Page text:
In my recent post The Goldilocks Zone, I mentioned an argument I got into with someone going by the name of Thomas in the comments section of one of Vjack's posts on Atheist Revolution. Well, Thomas seems to have become a frequent haunter of Atheist Revolution (I have been mercifully spared thus far here at Exercise in Futility!), as I got into another back and forth with him in Vjack's post Faith As A Virtue Part 1.
In the combox of this post, Thomas played the design card. I replied that even if I accept the possibility that the universe might have been designed by someone or something, it does not mean automatically it was the god of the Bible. To that, Thomas answered "You can tell alot (sic) about the designer by looking at the things he designed."
Fine, let's play that game. Let us take a look at the universe and see what it tells us about a hypothetical designer. We know the universe is so vast as to be practically infinite in its expanse. Ours is one of many planets orbiting the sun in our solar system, which is itself one of countless solar systems in the Milky Way galaxy. It seems reasonable to extrapolate from this that other galaxies in the universe are also filled with stars orbited by planets. It also seems reasonable to believe that there is at least the possibility that there is life in some form or other on other worlds in this universe. When I consider this, it seems absurd to believe that planet Earth represents the "central front" in some epic battle between good and evil.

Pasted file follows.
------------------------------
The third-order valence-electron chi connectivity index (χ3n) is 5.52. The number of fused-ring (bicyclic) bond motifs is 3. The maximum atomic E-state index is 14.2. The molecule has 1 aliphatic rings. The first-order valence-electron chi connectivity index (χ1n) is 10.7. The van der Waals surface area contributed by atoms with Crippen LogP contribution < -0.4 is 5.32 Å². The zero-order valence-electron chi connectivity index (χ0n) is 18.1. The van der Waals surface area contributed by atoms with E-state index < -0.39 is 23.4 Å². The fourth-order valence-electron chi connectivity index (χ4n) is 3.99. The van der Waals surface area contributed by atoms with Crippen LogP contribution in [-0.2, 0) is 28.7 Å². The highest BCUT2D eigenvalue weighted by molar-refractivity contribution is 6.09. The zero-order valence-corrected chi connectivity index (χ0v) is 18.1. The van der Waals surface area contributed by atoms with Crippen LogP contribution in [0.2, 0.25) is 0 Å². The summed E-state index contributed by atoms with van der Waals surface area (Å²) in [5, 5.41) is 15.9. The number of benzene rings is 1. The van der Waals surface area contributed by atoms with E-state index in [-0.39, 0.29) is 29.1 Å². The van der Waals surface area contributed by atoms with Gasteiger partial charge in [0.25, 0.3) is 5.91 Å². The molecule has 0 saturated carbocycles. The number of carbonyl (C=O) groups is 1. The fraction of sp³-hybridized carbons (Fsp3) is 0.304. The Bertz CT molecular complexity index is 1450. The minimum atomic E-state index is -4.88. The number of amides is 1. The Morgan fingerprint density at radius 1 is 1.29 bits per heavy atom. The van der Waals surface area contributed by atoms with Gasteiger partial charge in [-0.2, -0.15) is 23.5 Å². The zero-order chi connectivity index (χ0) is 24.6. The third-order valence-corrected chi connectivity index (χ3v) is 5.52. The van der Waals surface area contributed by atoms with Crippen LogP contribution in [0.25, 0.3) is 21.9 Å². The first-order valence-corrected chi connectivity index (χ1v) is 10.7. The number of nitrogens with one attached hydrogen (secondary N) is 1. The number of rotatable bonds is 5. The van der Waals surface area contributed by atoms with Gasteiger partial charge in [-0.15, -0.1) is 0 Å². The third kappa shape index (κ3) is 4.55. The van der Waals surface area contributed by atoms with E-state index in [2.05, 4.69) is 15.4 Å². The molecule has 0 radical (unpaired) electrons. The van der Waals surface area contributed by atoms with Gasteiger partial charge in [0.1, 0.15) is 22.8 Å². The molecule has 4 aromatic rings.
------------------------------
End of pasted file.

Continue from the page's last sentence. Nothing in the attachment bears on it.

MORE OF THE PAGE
When you look at the two largest monotheistic religions in the world, Christianity and Islam, they both seem to thrive on violence. Of course, Christians are not strapping on bomb vests or flying planes into buildings. But a segment of them look forward to living in the time of the Rapture, of the coming of the Anti-Christ and the Last Judgment. These are people who do not see a future for humanity. I don't know about the rest of you, but that is something I find very depressing.
However, the flip side of this is that portion of the human race since before the dawn of recorded history that has been curious about its place in the universe, seeking to explore and understand the world and the heavens around us. If my hypothetical designer created the human race for a purpose, then maybe that purpose is not to embrace some superboy that was birthed to a virgin Jewish teenage girl in the Galilee some 2,000 years ago as our personal savior, but something more like this:
I created this vast universe for you to explore and discover and there is room enough that a million years from now your descendants will still have explored only a fraction if it. As long as the universe endures, so humanity itself will endure if it embraces peace, unity and progress. The choice is yours.
Now that is a god to whom I would not mind giving my respect.